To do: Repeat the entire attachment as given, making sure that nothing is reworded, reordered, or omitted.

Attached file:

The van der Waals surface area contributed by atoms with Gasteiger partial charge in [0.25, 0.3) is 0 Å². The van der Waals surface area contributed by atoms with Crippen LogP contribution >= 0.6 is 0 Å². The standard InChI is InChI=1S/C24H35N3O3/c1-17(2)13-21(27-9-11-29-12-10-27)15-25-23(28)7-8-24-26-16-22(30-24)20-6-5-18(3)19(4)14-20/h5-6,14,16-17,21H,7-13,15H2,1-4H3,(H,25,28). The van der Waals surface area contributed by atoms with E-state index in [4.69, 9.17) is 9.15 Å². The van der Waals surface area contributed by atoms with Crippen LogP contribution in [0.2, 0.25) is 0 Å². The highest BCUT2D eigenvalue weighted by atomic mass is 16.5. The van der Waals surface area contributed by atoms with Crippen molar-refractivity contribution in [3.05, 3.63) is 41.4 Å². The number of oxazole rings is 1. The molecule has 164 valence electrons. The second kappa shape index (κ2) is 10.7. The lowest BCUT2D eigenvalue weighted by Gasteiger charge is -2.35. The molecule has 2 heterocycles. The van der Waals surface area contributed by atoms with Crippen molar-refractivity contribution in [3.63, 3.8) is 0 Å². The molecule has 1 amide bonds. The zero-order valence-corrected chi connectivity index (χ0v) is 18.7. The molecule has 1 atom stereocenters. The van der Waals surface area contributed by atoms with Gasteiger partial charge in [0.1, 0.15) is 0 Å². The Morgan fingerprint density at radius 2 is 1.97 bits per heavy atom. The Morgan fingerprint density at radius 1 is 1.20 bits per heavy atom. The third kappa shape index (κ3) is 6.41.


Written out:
The van der Waals surface area contributed by atoms with Gasteiger partial charge in [0.25, 0.3) is 0 Å². The van der Waals surface area contributed by atoms with Crippen LogP contribution >= 0.6 is 0 Å². The standard InChI is InChI=1S/C24H35N3O3/c1-17(2)13-21(27-9-11-29-12-10-27)15-25-23(28)7-8-24-26-16-22(30-24)20-6-5-18(3)19(4)14-20/h5-6,14,16-17,21H,7-13,15H2,1-4H3,(H,25,28). The van der Waals surface area contributed by atoms with E-state index in [4.69, 9.17) is 9.15 Å². The van der Waals surface area contributed by atoms with Crippen LogP contribution in [0.2, 0.25) is 0 Å². The highest BCUT2D eigenvalue weighted by atomic mass is 16.5. The van der Waals surface area contributed by atoms with Crippen molar-refractivity contribution in [3.05, 3.63) is 41.4 Å². The number of oxazole rings is 1. The molecule has 164 valence electrons. The second kappa shape index (κ2) is 10.7. The lowest BCUT2D eigenvalue weighted by Gasteiger charge is -2.35. The molecule has 2 heterocycles. The van der Waals surface area contributed by atoms with Crippen molar-refractivity contribution in [3.63, 3.8) is 0 Å². The molecule has 1 amide bonds. The zero-order valence-corrected chi connectivity index (χ0v) is 18.7. The molecule has 1 atom stereocenters. The van der Waals surface area contributed by atoms with Gasteiger partial charge in [0.1, 0.15) is 0 Å². The Morgan fingerprint density at radius 2 is 1.97 bits per heavy atom. The Morgan fingerprint density at radius 1 is 1.20 bits per heavy atom. The third kappa shape index (κ3) is 6.41.